Teresia is a 48-year-old mother who lives in Kenya. She practices small scale rain-fed farming on her family land. Our medical partner, African Mission Healthcare Foundation (AMHF), shares, “She speaks animatedly of her three children who are the source of her joy.” After three years of heavy bleeding, Teresia learned that she has uterine fibroids. AMHF recommends that Teresia receive a total abdominal hysterectomy, which is the removal of her uterus. Following surgery, her heavy bleeding should stop, reducing her pain and risk for anemia. The procedure costs $790, and Teresia is not in a financial position to cover that cost right now. AMHF explains, “the bleeding has made it difficult for Teresia to do her farming which she and her children depend on.” Teresia is grateful to finally have a diagnosis. After the surgery, AMHF expects that will be able to return to her work on her farm. “I hope this surgery will treat this condition,” says Teresia, “so that I can have some peace of mind and continue working on our farm to sustain my family.”
Meet Akim, a six-year-old boy from Haiti who lives with his mother, father, grandparents, and little sister. According to our medical partner, Haiti Cardiac Alliance (HCA), “Akim is in first grade, and likes going to school. When he is not in school he likes drawing and listening to music.” Akim was born with a congenital heart disease called ventricular septal defect. This means that there is a hole between the two lower chambers (or “ventricles”) of his heart. Blood from one ventricle leaks into the other without first getting oxygen from the lungs. Due to his condition, the blood that is pumped out of Akim’s heart to his body is not oxygen-rich. Consequently, Akim often has trouble breathing. HCA tells us that if left untreated, Akim’s condition could lead to serious health complications. Health City Caymen Islands has contributed $7,500 toward Akim's treatment. An additional $1,500 will cover overseas transportation costs. Akim's surgery will repair the hole in his heart, and restore normal blood flow. Akim shares, “I am excited about going to the hospital because it means I will be healthy after I leave."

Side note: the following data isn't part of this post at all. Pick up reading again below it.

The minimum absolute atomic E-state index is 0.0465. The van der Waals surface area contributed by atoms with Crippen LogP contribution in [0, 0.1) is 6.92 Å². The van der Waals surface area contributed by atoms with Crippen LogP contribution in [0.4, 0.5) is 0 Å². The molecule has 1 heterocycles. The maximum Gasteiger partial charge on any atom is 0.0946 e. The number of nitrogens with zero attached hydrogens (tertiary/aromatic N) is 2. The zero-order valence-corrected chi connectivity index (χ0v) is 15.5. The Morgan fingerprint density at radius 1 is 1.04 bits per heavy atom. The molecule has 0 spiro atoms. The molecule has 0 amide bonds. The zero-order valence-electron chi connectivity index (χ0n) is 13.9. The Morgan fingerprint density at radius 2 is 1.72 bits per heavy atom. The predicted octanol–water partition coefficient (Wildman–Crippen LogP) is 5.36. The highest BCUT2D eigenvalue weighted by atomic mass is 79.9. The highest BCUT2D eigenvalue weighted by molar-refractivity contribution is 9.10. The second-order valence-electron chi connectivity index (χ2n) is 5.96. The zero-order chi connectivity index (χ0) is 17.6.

Mohamed is a two-month-old baby boy who lives with his parents and eight other siblings in Ethiopia. Mohamed was born with an imperforate anus, a condition in which the anus does not develop properly. He lacks a hole at the end of his rectum, and thus is not able to pass stool. According to our medical partner, African Mission Healthcare Foundation (AMHF), “Mohamed underwent a colostomy (a procedure that creates a temporary stooling hole in the stomach) when he was a few days old. But Mohamed needs a complete anorectal malformation surgery if he is to pass stool normally and have a chance at a normal life.” Additionally, colostomy bags can have a negative effect on one’s quality of life, as they can cause a foul odor. The area where the bag is placed is also prone to infections. Anorectal malformation surgery consists of a PSARP (pull-through) procedure, during which Mohamed’s anus will be reconstructed so that stool can pass through. For $1,500, all of Mohamed’s surgical and medical fees will be covered, as will the meals received during his hospital stay. But because Mohamed’s father is poor and must care for a large family, he needs help to afford the surgical treatment. Mohamed’s parents are hoping that “he will get better, and be able to join school once he is of age.”